Cristina Fernandez de Kirchner, the Argentine president, has thyroid cancer and will undergo surgery next month, her spokesman says.
Alfredo Scoccimarro said test results showed that the president's cancer remained limited to a lobe in the right side of her neck and has not spread into her lymph nodes.
Fernandez, 58, will undergo surgery on January 4 and then take 20 days of medical leave, during which Vice-President Amado Boudou will run the country.
Scoccimarro said the cancer was discovered during a routine exam last week, and that Fernandez received the results from follow-up tests hours before the announcement on Tuesday.
This kind of thyroid cancer is highly survivable, with more than 95 per cent of patients living at least 10 years after detection, according to the US National Institutes of Health.
The usual treatment is to surgically remove as much of the cancerous material as possible, and then follow up with radioactive iodide treatments, taken orally.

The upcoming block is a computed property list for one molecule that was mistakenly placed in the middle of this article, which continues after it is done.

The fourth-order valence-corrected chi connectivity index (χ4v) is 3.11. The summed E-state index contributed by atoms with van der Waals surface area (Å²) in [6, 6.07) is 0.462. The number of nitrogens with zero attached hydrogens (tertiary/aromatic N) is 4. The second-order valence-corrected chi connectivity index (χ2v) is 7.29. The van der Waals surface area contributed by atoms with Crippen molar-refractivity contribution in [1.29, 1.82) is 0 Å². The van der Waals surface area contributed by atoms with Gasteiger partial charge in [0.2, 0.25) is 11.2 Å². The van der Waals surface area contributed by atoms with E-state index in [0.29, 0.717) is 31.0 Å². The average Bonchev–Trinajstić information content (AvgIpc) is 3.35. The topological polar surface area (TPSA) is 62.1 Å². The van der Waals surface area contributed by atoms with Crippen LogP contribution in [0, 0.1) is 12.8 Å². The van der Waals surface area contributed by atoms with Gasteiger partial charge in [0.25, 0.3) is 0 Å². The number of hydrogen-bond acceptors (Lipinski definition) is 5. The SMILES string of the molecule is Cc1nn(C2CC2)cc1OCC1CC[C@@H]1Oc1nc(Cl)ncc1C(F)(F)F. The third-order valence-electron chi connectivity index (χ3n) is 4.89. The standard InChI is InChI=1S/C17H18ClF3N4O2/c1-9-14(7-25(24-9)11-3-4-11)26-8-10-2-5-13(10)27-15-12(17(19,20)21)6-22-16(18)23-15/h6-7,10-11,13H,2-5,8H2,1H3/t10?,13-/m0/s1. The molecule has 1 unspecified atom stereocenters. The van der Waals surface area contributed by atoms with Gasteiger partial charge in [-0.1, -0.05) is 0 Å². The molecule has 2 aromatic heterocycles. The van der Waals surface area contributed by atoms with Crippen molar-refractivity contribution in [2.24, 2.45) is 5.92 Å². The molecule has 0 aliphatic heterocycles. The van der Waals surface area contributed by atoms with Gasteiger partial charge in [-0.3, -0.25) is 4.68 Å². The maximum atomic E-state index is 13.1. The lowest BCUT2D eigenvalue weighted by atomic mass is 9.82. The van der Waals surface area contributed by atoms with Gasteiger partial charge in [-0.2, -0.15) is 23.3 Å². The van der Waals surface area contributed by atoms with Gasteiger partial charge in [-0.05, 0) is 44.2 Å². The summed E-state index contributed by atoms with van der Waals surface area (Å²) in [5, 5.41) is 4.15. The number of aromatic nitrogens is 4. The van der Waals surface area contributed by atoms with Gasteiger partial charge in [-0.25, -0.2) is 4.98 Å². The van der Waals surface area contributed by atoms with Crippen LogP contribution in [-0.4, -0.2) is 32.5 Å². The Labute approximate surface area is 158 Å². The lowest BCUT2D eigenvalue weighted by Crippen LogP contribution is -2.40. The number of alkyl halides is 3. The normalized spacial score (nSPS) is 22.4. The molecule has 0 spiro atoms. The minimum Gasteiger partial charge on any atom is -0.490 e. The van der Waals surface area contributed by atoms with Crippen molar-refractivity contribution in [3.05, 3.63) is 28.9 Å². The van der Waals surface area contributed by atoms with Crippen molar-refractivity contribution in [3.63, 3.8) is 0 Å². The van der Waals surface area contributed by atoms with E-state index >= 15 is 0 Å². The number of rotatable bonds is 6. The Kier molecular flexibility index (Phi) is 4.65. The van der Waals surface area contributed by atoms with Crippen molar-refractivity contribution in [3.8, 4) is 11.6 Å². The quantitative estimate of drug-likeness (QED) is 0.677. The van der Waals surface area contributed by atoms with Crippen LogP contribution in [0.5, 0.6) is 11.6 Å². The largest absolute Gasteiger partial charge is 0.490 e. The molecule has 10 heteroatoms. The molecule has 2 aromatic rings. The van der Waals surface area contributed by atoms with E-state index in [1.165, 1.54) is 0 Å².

After surgery, patients usually must take medicine, levothyroxine sodium, for the rest of their lives to replace a hormone that the thyroid glands produce.
Kirchner, who was sworn in for a second four-year term earlier this month, was forced to stop working three times this year due to a drop in her blood pressure.
Fernandez is only the latest South American leader to be diagnosed with cancer. Presidents Fernando Lugo of Paraguay, Hugo Chavez of Venezuela and Dilma Rousseff of Brazil all have undergone treatments recently.